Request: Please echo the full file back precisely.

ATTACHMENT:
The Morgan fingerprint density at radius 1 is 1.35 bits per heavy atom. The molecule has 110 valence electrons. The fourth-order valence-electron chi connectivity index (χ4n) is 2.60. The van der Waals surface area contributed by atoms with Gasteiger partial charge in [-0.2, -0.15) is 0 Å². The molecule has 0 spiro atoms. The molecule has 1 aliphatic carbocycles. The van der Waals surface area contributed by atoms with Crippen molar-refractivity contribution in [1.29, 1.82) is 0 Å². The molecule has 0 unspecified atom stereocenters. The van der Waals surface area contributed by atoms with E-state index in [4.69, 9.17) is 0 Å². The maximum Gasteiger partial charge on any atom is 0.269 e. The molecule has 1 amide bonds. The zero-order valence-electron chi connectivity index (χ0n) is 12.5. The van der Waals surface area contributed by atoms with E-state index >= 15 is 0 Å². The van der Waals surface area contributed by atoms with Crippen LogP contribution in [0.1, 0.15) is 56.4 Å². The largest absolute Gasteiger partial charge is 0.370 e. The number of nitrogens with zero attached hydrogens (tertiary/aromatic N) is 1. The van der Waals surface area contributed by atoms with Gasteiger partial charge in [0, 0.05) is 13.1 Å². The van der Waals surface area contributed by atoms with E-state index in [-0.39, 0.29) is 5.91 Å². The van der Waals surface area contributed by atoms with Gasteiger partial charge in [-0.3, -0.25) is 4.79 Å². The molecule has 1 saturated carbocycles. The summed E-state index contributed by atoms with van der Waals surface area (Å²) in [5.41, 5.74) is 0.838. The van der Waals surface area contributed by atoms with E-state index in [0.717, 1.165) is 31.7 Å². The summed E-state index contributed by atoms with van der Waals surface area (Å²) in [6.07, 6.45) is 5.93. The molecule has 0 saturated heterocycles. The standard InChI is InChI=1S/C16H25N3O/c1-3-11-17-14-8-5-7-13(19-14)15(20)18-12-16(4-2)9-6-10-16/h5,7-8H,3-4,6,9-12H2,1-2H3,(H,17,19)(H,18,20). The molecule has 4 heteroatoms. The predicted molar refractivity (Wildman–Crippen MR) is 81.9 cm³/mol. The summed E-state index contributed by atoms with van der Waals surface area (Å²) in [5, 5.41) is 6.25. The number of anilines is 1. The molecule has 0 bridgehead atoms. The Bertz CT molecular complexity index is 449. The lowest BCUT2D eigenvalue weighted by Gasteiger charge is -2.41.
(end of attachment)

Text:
The Morgan fingerprint density at radius 1 is 1.35 bits per heavy atom. The molecule has 110 valence electrons. The fourth-order valence-electron chi connectivity index (χ4n) is 2.60. The van der Waals surface area contributed by atoms with Gasteiger partial charge in [-0.2, -0.15) is 0 Å². The molecule has 0 spiro atoms. The molecule has 1 aliphatic carbocycles. The van der Waals surface area contributed by atoms with Crippen molar-refractivity contribution in [1.29, 1.82) is 0 Å². The molecule has 0 unspecified atom stereocenters. The van der Waals surface area contributed by atoms with E-state index in [4.69, 9.17) is 0 Å². The maximum Gasteiger partial charge on any atom is 0.269 e. The molecule has 1 amide bonds. The zero-order valence-electron chi connectivity index (χ0n) is 12.5. The van der Waals surface area contributed by atoms with E-state index >= 15 is 0 Å². The van der Waals surface area contributed by atoms with Crippen LogP contribution in [0.1, 0.15) is 56.4 Å². The largest absolute Gasteiger partial charge is 0.370 e. The number of nitrogens with zero attached hydrogens (tertiary/aromatic N) is 1. The van der Waals surface area contributed by atoms with Gasteiger partial charge in [0, 0.05) is 13.1 Å². The van der Waals surface area contributed by atoms with E-state index in [-0.39, 0.29) is 5.91 Å². The van der Waals surface area contributed by atoms with Gasteiger partial charge in [-0.3, -0.25) is 4.79 Å². The molecule has 1 saturated carbocycles. The summed E-state index contributed by atoms with van der Waals surface area (Å²) in [5.41, 5.74) is 0.838. The van der Waals surface area contributed by atoms with E-state index in [0.717, 1.165) is 31.7 Å². The summed E-state index contributed by atoms with van der Waals surface area (Å²) in [6.07, 6.45) is 5.93. The molecule has 0 saturated heterocycles. The standard InChI is InChI=1S/C16H25N3O/c1-3-11-17-14-8-5-7-13(19-14)15(20)18-12-16(4-2)9-6-10-16/h5,7-8H,3-4,6,9-12H2,1-2H3,(H,17,19)(H,18,20). The molecule has 4 heteroatoms. The predicted molar refractivity (Wildman–Crippen MR) is 81.9 cm³/mol. The summed E-state index contributed by atoms with van der Waals surface area (Å²) in [5, 5.41) is 6.25. The number of anilines is 1. The molecule has 0 bridgehead atoms. The Bertz CT molecular complexity index is 449. The lowest BCUT2D eigenvalue weighted by Gasteiger charge is -2.41.